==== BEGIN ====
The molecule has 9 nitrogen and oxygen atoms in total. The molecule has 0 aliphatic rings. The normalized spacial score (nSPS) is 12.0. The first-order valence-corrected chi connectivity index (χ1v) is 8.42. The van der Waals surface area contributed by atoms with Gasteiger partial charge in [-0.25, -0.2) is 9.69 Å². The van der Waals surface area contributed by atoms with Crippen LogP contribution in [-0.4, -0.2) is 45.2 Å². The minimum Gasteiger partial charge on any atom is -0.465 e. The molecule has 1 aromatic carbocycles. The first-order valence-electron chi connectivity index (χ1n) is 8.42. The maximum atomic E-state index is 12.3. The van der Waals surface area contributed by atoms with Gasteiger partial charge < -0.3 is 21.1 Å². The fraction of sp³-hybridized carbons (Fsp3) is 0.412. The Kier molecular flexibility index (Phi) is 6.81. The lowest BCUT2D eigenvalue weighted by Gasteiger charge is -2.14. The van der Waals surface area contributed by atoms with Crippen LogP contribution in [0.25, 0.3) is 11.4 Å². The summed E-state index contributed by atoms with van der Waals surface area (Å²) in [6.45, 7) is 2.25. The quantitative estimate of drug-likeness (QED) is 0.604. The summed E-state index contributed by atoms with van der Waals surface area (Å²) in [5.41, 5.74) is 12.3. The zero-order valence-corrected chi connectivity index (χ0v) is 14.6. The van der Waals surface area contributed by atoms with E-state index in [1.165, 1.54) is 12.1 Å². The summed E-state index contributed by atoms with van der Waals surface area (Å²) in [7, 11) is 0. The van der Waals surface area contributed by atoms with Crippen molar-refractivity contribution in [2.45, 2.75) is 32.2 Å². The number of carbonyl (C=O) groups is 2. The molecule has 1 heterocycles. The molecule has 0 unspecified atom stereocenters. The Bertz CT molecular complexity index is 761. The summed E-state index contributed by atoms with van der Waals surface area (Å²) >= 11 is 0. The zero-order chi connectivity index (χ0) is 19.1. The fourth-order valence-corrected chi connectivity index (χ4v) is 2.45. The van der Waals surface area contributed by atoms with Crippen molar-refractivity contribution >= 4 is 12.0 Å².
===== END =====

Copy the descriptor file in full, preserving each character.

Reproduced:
The molecule has 9 nitrogen and oxygen atoms in total. The molecule has 0 aliphatic rings. The normalized spacial score (nSPS) is 12.0. The first-order valence-corrected chi connectivity index (χ1v) is 8.42. The van der Waals surface area contributed by atoms with Gasteiger partial charge in [-0.25, -0.2) is 9.69 Å². The van der Waals surface area contributed by atoms with Crippen LogP contribution in [-0.4, -0.2) is 45.2 Å². The minimum Gasteiger partial charge on any atom is -0.465 e. The molecule has 1 aromatic carbocycles. The first-order valence-electron chi connectivity index (χ1n) is 8.42. The maximum atomic E-state index is 12.3. The van der Waals surface area contributed by atoms with Gasteiger partial charge < -0.3 is 21.1 Å². The fraction of sp³-hybridized carbons (Fsp3) is 0.412. The Kier molecular flexibility index (Phi) is 6.81. The lowest BCUT2D eigenvalue weighted by Gasteiger charge is -2.14. The van der Waals surface area contributed by atoms with Crippen LogP contribution in [0.25, 0.3) is 11.4 Å². The summed E-state index contributed by atoms with van der Waals surface area (Å²) in [6.45, 7) is 2.25. The quantitative estimate of drug-likeness (QED) is 0.604. The summed E-state index contributed by atoms with van der Waals surface area (Å²) in [5.41, 5.74) is 12.3. The zero-order valence-corrected chi connectivity index (χ0v) is 14.6. The van der Waals surface area contributed by atoms with E-state index in [1.165, 1.54) is 12.1 Å². The summed E-state index contributed by atoms with van der Waals surface area (Å²) in [7, 11) is 0. The van der Waals surface area contributed by atoms with Crippen molar-refractivity contribution in [2.45, 2.75) is 32.2 Å². The number of carbonyl (C=O) groups is 2. The molecule has 1 heterocycles. The molecule has 0 unspecified atom stereocenters. The Bertz CT molecular complexity index is 761. The summed E-state index contributed by atoms with van der Waals surface area (Å²) >= 11 is 0. The zero-order chi connectivity index (χ0) is 19.1. The fourth-order valence-corrected chi connectivity index (χ4v) is 2.45. The van der Waals surface area contributed by atoms with Crippen molar-refractivity contribution >= 4 is 12.0 Å².